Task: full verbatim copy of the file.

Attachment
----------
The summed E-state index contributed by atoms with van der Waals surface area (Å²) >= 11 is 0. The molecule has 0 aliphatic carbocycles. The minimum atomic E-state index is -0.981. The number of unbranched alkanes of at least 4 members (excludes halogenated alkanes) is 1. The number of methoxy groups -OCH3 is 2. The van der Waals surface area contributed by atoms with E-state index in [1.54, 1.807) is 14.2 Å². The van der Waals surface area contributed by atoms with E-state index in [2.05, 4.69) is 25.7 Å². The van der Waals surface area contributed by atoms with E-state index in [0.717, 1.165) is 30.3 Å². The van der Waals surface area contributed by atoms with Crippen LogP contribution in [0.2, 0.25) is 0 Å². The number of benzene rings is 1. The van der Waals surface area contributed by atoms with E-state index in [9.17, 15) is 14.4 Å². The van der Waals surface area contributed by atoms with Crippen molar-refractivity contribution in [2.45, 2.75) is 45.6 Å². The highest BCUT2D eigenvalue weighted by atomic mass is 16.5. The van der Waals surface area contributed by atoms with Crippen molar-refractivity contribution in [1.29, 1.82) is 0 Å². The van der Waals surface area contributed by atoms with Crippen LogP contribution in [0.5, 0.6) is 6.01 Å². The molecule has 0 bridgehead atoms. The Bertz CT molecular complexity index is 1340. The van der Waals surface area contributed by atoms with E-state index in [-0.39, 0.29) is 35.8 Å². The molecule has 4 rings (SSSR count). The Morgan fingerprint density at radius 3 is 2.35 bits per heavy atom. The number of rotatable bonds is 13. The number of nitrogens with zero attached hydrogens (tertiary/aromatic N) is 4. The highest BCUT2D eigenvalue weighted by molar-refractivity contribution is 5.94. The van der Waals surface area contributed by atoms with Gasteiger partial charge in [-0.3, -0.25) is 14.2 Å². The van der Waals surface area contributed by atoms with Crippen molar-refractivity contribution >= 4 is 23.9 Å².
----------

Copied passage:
The summed E-state index contributed by atoms with van der Waals surface area (Å²) >= 11 is 0. The molecule has 0 aliphatic carbocycles. The minimum atomic E-state index is -0.981. The number of unbranched alkanes of at least 4 members (excludes halogenated alkanes) is 1. The number of methoxy groups -OCH3 is 2. The van der Waals surface area contributed by atoms with E-state index in [1.54, 1.807) is 14.2 Å². The van der Waals surface area contributed by atoms with E-state index in [2.05, 4.69) is 25.7 Å². The van der Waals surface area contributed by atoms with E-state index in [0.717, 1.165) is 30.3 Å². The van der Waals surface area contributed by atoms with Crippen LogP contribution in [0.2, 0.25) is 0 Å². The number of benzene rings is 1. The van der Waals surface area contributed by atoms with E-state index in [9.17, 15) is 14.4 Å². The van der Waals surface area contributed by atoms with Crippen molar-refractivity contribution in [2.45, 2.75) is 45.6 Å². The highest BCUT2D eigenvalue weighted by atomic mass is 16.5. The van der Waals surface area contributed by atoms with Crippen molar-refractivity contribution in [1.29, 1.82) is 0 Å². The van der Waals surface area contributed by atoms with Crippen LogP contribution in [0.5, 0.6) is 6.01 Å². The molecule has 0 bridgehead atoms. The Bertz CT molecular complexity index is 1340. The van der Waals surface area contributed by atoms with E-state index in [-0.39, 0.29) is 35.8 Å². The molecule has 4 rings (SSSR count). The Morgan fingerprint density at radius 3 is 2.35 bits per heavy atom. The number of rotatable bonds is 13. The number of nitrogens with zero attached hydrogens (tertiary/aromatic N) is 4. The highest BCUT2D eigenvalue weighted by molar-refractivity contribution is 5.94. The van der Waals surface area contributed by atoms with Gasteiger partial charge in [-0.3, -0.25) is 14.2 Å². The van der Waals surface area contributed by atoms with Crippen molar-refractivity contribution >= 4 is 23.9 Å².